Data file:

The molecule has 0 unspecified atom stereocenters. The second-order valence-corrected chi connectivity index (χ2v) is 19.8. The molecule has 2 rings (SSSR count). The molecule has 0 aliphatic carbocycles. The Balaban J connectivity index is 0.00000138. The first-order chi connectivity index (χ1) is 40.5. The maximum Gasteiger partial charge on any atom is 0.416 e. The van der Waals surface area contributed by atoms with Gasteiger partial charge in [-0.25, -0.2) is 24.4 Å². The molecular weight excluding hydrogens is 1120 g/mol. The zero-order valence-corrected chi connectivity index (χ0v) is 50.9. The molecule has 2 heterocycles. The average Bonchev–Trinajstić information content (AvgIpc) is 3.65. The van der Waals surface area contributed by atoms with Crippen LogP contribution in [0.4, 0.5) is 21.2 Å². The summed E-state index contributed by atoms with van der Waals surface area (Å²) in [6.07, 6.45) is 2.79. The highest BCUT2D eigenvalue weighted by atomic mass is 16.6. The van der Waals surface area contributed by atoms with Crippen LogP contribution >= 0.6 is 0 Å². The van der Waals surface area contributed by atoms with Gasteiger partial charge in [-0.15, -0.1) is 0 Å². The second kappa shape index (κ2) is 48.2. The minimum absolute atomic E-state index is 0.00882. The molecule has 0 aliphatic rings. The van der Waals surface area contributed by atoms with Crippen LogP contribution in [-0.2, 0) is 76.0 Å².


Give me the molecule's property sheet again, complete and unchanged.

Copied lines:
The molecule has 0 unspecified atom stereocenters. The second-order valence-corrected chi connectivity index (χ2v) is 19.8. The molecule has 2 rings (SSSR count). The molecule has 0 aliphatic carbocycles. The Balaban J connectivity index is 0.00000138. The first-order chi connectivity index (χ1) is 40.5. The maximum Gasteiger partial charge on any atom is 0.416 e. The van der Waals surface area contributed by atoms with Gasteiger partial charge in [-0.25, -0.2) is 24.4 Å². The molecular weight excluding hydrogens is 1120 g/mol. The zero-order valence-corrected chi connectivity index (χ0v) is 50.9. The molecule has 2 heterocycles. The average Bonchev–Trinajstić information content (AvgIpc) is 3.65. The van der Waals surface area contributed by atoms with Crippen LogP contribution in [0.4, 0.5) is 21.2 Å². The summed E-state index contributed by atoms with van der Waals surface area (Å²) in [6.07, 6.45) is 2.79. The highest BCUT2D eigenvalue weighted by atomic mass is 16.6. The van der Waals surface area contributed by atoms with Crippen LogP contribution >= 0.6 is 0 Å². The van der Waals surface area contributed by atoms with Gasteiger partial charge in [-0.15, -0.1) is 0 Å². The second kappa shape index (κ2) is 48.2. The minimum absolute atomic E-state index is 0.00882. The molecule has 0 aliphatic rings. The van der Waals surface area contributed by atoms with Crippen LogP contribution in [-0.2, 0) is 76.0 Å².